Winlaton Congregational Chapel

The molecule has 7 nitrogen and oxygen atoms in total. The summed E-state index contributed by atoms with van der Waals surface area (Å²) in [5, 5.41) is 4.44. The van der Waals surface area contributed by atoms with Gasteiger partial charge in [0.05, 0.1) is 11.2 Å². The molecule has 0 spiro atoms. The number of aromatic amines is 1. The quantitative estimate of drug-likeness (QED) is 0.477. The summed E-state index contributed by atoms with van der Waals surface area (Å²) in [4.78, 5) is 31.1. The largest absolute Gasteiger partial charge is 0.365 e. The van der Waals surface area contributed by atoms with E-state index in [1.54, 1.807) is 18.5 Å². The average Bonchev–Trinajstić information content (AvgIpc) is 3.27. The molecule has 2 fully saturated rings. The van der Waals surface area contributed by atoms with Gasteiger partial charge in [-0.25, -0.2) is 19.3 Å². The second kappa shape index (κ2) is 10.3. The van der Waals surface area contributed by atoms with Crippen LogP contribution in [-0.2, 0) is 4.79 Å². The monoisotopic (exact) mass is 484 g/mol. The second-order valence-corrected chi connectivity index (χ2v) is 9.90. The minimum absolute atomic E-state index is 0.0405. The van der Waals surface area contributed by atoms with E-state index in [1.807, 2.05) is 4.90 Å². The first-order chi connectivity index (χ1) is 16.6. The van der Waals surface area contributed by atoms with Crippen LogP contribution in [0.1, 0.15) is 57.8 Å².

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In the years preceding the erection of the Chapel in 1829 situated in The garth, adherents used to travel to Horsley Congregational Church for worship each Sunday. Noble and loyal these people were, we cannot but hold their memory in great reverence and honour. In the passing of the years, it was to lead to a vision of a church nearer home. It was known as ‘Providence Chapel’ and could accommodate about 200 persons. The building was later used as an institute for young men. A new hall was opened on August 10th. 1889 with seating for about 300 persons. At the opening meeting Mr. Wilson Tyson of Newcastle, presided supported by Dr. J.H.Rutherford.  Alfred Barret Tebb began his pastorate of the Congregational Church in 1873 at the early age of twenty-nine and continued to labour in that sphere of work, which he undertook as a labour of love for his Master. It was through the energy of himself and his family that the project of a new church was decided upon. The site on which the church was erected was formerly occupied by the old national Schools and was certainly one of the finest in the village. The chief foundation stone of the new edifice was laid by Lord Joicey on December 11th.1907. The church was opened for public worship on Wednesday, April 28th. 1909 by Rev. Ambrose Shepherd D.D. of Elgin Church, Glasgow. Mr. E.R. Davison was the contractor and the church cost about £2000.00.